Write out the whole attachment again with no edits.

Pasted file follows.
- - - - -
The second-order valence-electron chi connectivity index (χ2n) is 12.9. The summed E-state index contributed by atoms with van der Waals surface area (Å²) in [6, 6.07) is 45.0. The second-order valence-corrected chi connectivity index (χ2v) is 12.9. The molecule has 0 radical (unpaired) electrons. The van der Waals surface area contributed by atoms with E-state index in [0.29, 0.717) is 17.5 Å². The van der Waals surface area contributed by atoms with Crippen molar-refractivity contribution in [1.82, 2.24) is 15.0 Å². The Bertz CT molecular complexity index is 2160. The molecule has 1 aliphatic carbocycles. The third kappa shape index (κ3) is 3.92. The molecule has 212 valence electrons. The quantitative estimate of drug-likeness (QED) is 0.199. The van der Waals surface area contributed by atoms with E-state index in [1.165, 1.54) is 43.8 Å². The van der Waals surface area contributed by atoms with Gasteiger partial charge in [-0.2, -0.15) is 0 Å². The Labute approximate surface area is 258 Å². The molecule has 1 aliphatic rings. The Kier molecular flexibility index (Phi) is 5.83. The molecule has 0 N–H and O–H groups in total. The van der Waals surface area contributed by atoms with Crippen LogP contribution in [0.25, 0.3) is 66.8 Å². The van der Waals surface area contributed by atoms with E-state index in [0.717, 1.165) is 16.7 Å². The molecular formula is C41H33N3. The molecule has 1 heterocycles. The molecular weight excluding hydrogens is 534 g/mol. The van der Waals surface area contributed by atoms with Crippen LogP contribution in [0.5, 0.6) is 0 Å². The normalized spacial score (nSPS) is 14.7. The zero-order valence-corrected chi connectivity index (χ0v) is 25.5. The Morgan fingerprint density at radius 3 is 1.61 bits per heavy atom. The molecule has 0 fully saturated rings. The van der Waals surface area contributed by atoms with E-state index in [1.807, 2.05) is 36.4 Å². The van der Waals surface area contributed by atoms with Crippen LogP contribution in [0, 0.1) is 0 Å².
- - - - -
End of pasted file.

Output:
The second-order valence-electron chi connectivity index (χ2n) is 12.9. The summed E-state index contributed by atoms with van der Waals surface area (Å²) in [6, 6.07) is 45.0. The second-order valence-corrected chi connectivity index (χ2v) is 12.9. The molecule has 0 radical (unpaired) electrons. The van der Waals surface area contributed by atoms with E-state index in [0.29, 0.717) is 17.5 Å². The van der Waals surface area contributed by atoms with Crippen molar-refractivity contribution in [1.82, 2.24) is 15.0 Å². The Bertz CT molecular complexity index is 2160. The molecule has 1 aliphatic carbocycles. The third kappa shape index (κ3) is 3.92. The molecule has 212 valence electrons. The quantitative estimate of drug-likeness (QED) is 0.199. The van der Waals surface area contributed by atoms with E-state index in [1.165, 1.54) is 43.8 Å². The van der Waals surface area contributed by atoms with Gasteiger partial charge in [-0.2, -0.15) is 0 Å². The Labute approximate surface area is 258 Å². The molecule has 1 aliphatic rings. The Kier molecular flexibility index (Phi) is 5.83. The molecule has 0 N–H and O–H groups in total. The van der Waals surface area contributed by atoms with Crippen LogP contribution in [0.25, 0.3) is 66.8 Å². The van der Waals surface area contributed by atoms with E-state index in [0.717, 1.165) is 16.7 Å². The molecular formula is C41H33N3. The molecule has 1 heterocycles. The molecular weight excluding hydrogens is 534 g/mol. The van der Waals surface area contributed by atoms with Crippen LogP contribution in [0.5, 0.6) is 0 Å². The normalized spacial score (nSPS) is 14.7. The zero-order valence-corrected chi connectivity index (χ0v) is 25.5. The Morgan fingerprint density at radius 3 is 1.61 bits per heavy atom. The molecule has 0 fully saturated rings. The van der Waals surface area contributed by atoms with E-state index in [1.807, 2.05) is 36.4 Å². The van der Waals surface area contributed by atoms with Crippen LogP contribution in [0, 0.1) is 0 Å².